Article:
use chamois cream liberally, otherwise all those hours in the saddle could start chafing, especially if you get rain again
    my bike - faster than god's and twice as shiny
  • Sungod, many thanks for the sound advice (and thanks everyone else), its much appreciated.

    I was wondering whether you'd had any experience of merino base layers and whether they were as good as some sayy in such adverse conditions? I'm coming round to the idea that todays pretty awful experience would have been greatly lessened if I'd been wearing a waterproof shell than the lightweight packaway windproof I had on.

    I've been using UnderArmour compression tops as a base layer and they've served me well in dry / drizzle conditions but today were totally useless.Surely any base layer (mesh, merino or otherwise) would've been pretty useless once totally soaked through? Or are they so good that they make a huge difference?

    Last question (I promise) is regarding the bottom half. I've read a lot about seasoned cyclists not even considering waterproof trousers, but in the arena of long distance rides over 4 days for example, should the weather be constantly wet, how the hell do you keep your legs and feet warm if the headwind is strong and your going nowhere fast? My training has got me up to 60 miles a day so I'd say I'm used to enjoying a decent distance in semi ok weather, but today after 18 miles I was in all kinds of trouble with the cold and wet, top and bottom half.

    Cheers again
    Dom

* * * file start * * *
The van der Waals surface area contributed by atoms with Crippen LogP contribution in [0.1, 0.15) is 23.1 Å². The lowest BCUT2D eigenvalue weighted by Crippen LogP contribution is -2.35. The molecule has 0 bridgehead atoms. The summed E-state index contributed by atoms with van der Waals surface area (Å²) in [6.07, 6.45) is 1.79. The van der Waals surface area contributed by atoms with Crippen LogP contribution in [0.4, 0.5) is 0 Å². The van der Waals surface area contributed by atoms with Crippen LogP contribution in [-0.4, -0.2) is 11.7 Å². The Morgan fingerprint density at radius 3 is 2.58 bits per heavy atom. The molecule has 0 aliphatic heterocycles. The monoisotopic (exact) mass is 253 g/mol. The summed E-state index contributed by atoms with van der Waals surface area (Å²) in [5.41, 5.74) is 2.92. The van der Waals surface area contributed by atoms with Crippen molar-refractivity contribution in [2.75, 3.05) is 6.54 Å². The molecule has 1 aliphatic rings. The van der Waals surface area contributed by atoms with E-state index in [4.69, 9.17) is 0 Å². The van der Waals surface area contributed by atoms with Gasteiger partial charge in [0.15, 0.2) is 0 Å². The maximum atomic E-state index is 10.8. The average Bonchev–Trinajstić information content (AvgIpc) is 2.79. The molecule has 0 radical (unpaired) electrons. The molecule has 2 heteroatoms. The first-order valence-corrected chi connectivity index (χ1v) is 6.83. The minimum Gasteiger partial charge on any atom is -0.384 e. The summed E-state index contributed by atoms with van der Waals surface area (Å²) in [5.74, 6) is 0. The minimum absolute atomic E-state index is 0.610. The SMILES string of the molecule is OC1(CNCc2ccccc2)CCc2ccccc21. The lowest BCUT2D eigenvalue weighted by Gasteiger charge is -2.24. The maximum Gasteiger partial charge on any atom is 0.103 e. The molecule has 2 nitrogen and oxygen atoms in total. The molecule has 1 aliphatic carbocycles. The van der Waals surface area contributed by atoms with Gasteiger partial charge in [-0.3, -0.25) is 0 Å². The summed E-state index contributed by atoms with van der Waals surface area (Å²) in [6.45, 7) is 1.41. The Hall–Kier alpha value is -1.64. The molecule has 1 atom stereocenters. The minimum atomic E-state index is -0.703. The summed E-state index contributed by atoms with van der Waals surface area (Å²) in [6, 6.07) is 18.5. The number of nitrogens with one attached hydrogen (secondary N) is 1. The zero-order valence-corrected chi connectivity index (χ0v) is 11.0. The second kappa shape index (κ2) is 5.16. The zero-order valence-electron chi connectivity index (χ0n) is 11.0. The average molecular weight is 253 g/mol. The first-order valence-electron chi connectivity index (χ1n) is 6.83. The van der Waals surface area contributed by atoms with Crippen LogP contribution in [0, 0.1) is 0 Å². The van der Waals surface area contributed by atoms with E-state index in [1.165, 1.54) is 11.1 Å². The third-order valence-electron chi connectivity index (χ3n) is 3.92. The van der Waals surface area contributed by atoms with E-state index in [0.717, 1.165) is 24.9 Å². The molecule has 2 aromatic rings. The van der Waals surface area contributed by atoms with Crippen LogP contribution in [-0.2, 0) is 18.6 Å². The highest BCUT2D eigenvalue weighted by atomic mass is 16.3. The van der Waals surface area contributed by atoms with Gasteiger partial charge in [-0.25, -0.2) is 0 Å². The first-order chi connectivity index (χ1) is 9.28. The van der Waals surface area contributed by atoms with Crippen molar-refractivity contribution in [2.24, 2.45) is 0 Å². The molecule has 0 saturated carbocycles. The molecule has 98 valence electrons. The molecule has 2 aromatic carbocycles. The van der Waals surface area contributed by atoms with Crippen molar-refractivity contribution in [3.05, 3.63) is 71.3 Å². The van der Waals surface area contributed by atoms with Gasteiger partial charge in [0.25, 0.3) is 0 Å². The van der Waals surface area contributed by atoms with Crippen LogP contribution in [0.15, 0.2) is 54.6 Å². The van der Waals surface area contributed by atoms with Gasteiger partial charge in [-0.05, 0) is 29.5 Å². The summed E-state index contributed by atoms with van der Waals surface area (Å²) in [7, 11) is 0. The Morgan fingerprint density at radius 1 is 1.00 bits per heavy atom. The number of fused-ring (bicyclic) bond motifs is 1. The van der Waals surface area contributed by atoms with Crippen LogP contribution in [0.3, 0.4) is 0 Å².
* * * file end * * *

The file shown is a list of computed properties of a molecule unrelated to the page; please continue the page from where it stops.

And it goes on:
• rolf_frolf_f Posts: 15,959
    TBH, I wouldn't worry too much about specific recommendation for specific items of kit. Some stuff is better than others but I think the trick is to have a variety of kit (each individual item of which can be cheap) and layer up accordingly. I was out on Sunday too though in the Calder Valley area and managed to avoid much rain - I'd gone out with just a cheap aldi baselayer, a slightly insulated long sleeved jersey and a thin windproof as backup. Normal shorts, leg warmers and overshoes plus gloves. I was happy enough that the weather would be OK at least til fairly near the end of the ride when I could cope with it getting worse. Had the forecast been worse I would probably have taken a heavier rainjacket and risked boil in the bag syndrome.

    Merino is good - it tends to keep you at a comfortable temperature over a wide range of temperatures though too warm for me for Merino yesterday.

    The key is to accept you get wet so make sure what you wear will dry quickly. As far as getting cold - extremities are the main concern so I had standard winter gloves and thick socks. In particular for rainy days, mudguards make a huge difference. They might not keep your feet dry indefinitely, but they slow the process of getting cold very effectively (particularly if you don't spray them on fast sections).

    And if it does get nasty on the tops, it makes a huge difference just getting back down to low levels. Air temperatures weren't that low yesterday so once out of the wind, even though it might not be pleasant, you should have been OK. There's also the psychological angle - if you were in a mess after only an hour, you should have enough strength left to get yourself back if only you can believe it. It's when you've been on the road for 3 hours and have a high level route back to base that it gets really stressful!
    Faster than a tent.......
  • sungodsungod Posts: 12,678
    Sungod, many thanks for the sound advice (and thanks everyone else), its much appreciated.

    I was wondering whether you'd had any experience of merino base layers and whether they were as good as some sayy in such adverse conditions? I'm coming round to the idea that todays pretty awful experience would have been greatly lessened if I'd been wearing a waterproof shell than the lightweight packaway windproof I had on.